WASHINGTON (September 3, 2016)— President Obama and President Xi jointly announced that the United States and China have joined the Paris Agreement on climate change, just before world leaders meet at the G20 Summit in China. The two countries announced additional areas of cooperation around the Montreal Protocol to phase down HFCs, carbon emissions from aviation, and domestic climate action. With the addition of the U.S. and China, 26 countries have now joined the Paris Agreement, covering nearly 40 percent of global emissions. The Agreement will enter into force after 55 countries representing at least 55 percent of global emissions formally join.

Following is a statement by Andrew Steer, President & CEO, World Resources Institute:

“Cooperation between the U.S. and China on climate change, once unimaginable, now stands as the brightest spot in their relationship. In joining the Paris Agreement in tandem, these two leaders have reconfirmed their responsibility to lead by example. The two countries are also united in pushing for progress on multiple fronts, including around HFCs and aviation emissions, that will enable even greater leaps forward. Coming just before the G20 summit in China, these announcements reflect that smart climate action goes hand-in-hand with future economic stability and growth. Their actions open the way for an enduring legacy on climate change that will leave the world better for today’s children and future generations.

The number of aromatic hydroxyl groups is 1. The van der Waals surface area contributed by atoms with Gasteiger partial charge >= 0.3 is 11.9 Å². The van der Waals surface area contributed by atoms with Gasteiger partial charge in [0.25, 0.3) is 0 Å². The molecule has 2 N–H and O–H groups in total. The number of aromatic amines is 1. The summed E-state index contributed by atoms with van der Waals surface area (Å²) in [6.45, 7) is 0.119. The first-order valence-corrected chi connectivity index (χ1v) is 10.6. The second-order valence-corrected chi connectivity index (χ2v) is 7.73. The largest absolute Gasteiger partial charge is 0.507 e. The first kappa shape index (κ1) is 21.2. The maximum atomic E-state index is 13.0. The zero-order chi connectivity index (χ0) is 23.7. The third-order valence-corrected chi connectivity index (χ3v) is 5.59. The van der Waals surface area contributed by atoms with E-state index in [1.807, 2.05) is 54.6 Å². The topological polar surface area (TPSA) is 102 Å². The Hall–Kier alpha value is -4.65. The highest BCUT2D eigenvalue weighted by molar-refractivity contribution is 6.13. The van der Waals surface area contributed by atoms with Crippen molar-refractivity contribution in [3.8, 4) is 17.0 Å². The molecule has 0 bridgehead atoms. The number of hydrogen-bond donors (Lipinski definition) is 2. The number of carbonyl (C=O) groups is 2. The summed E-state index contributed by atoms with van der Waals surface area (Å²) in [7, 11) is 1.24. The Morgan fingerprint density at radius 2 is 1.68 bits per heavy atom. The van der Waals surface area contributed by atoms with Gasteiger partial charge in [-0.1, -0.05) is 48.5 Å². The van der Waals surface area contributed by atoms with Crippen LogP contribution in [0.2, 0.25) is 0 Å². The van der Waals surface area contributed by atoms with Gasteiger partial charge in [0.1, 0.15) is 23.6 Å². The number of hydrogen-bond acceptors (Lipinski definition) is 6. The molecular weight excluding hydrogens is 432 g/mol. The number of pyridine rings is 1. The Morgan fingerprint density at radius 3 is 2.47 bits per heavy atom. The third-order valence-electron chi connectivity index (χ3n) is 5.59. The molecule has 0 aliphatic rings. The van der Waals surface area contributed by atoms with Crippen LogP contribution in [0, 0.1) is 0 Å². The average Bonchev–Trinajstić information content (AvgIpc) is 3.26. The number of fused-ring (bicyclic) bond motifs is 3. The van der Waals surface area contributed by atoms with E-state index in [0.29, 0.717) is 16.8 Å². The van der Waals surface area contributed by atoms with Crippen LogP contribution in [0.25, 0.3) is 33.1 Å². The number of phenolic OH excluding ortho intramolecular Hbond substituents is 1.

“The United States and China are raising the bar for domestic climate action and international cooperation. The history books will note that these leaders significantly advanced the baton as the Paris Agreement shifts from commitments on paper to action on the ground.”

For more information, see WRI's Paris Agreement Tracker.